Credit Nightflyer, a group of veteran musicians who hail from Southwestern Ohio, for finding the ideal compromise between that which is classic and contemporary. Taking their name from a Tony Rice song, the band — lead singer and guitarist Richard Propps, mandolin player and vocalist Rick Hayes, stand-up bassist and vocalist Tony Kakaris, Tim Jackson on dobro and occasional vocals, and banjo player and singer Ronnie Stewart — are adept at combining bluegrass, roots music, Gospel and newgrass to create a sound that’s consistently affable and accessible.
It follows then that the dozen songs that encompass their latest release, Flight on Pinecastle Records, are culled from a variety of outside sources. The best known entry overall is a stirring send-up of the classic country trucker song, Six Days on the Road, rendered so adeptly that this oft-covered standard takes on a verve and vitality that transforms the tune entirely. Send My Body Home On a Freight Train, Randy Travis’ expressive narrative about a convicted man’s final request on the eve of his execution, is given a decidedly upbeat delivery. Likewise, Jerry Reed’s rugged Guitar Man is transformed in a way that serves a similarly personal purpose.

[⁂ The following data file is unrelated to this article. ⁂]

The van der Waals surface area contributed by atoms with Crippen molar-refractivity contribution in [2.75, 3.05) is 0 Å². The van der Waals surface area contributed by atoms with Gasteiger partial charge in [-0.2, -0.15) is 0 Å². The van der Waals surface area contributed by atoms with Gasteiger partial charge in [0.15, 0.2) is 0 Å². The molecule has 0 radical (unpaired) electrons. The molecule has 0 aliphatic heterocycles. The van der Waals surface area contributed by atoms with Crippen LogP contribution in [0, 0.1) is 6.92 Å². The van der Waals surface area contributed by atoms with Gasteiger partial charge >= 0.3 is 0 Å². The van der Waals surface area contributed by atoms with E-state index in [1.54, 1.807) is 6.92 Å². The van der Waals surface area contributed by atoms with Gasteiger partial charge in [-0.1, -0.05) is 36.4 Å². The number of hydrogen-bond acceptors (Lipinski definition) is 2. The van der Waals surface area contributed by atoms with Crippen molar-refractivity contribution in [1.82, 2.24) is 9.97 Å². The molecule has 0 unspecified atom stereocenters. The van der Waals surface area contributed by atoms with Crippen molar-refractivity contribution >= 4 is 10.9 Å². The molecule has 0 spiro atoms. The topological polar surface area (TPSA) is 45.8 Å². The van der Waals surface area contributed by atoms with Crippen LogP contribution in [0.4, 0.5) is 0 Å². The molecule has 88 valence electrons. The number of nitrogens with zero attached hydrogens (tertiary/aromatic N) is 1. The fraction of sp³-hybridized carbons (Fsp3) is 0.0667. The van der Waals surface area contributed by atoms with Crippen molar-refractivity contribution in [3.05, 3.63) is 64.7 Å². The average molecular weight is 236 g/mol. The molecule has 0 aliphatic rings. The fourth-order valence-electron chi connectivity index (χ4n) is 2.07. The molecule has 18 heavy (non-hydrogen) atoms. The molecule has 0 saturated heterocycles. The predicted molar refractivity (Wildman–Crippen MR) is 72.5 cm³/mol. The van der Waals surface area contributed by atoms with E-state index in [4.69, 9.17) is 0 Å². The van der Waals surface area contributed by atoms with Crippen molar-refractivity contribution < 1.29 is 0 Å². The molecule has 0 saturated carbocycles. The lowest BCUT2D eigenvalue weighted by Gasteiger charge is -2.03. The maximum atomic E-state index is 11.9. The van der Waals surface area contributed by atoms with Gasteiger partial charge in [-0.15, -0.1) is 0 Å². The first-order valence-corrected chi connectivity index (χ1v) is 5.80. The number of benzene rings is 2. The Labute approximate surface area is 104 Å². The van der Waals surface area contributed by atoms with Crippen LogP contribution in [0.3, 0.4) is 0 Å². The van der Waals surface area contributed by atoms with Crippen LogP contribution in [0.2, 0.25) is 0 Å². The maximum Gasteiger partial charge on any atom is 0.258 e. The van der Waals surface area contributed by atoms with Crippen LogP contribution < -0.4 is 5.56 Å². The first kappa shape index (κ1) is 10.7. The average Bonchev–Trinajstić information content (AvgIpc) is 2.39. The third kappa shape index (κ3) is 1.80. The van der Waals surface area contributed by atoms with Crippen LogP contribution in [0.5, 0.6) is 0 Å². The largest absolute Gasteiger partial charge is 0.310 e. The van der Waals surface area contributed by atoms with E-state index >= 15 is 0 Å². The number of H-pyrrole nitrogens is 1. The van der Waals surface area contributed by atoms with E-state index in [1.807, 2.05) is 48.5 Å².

Although Nightflyer’s fluent apprpach mostly maintains its unerring energy throughout this twelve song set, there are more measured moments as well. The spiritual inferences of Satan’s Jewel Crown and Hank Williams’ A House of Gold temper, if only momentarily, the album’s general sense of celebration. However the most sobering focus falls on Only God Knows My Name, a wholly heartbreaking narrative about a Southern Civil War veteran returning from the war, who’s shot by a sniper and left to die alone and unnoticed in a field far from home. The tragedy of that outcome isn’t easily ignored.
Mostly though, it’s the energy and enthusiasm that holds sway. “Not even dying can stop me now,” they insist on the song of the same name, asserting sheer determination in the process. And by the time they reach the album’s final entry, River Don’t Run Dry, it’s clear that any chance of stagnation is virtually nil. After all, Nightflyer prove that once they take Flight, they’re not going to be grounded. This is a band that literally seems to soar.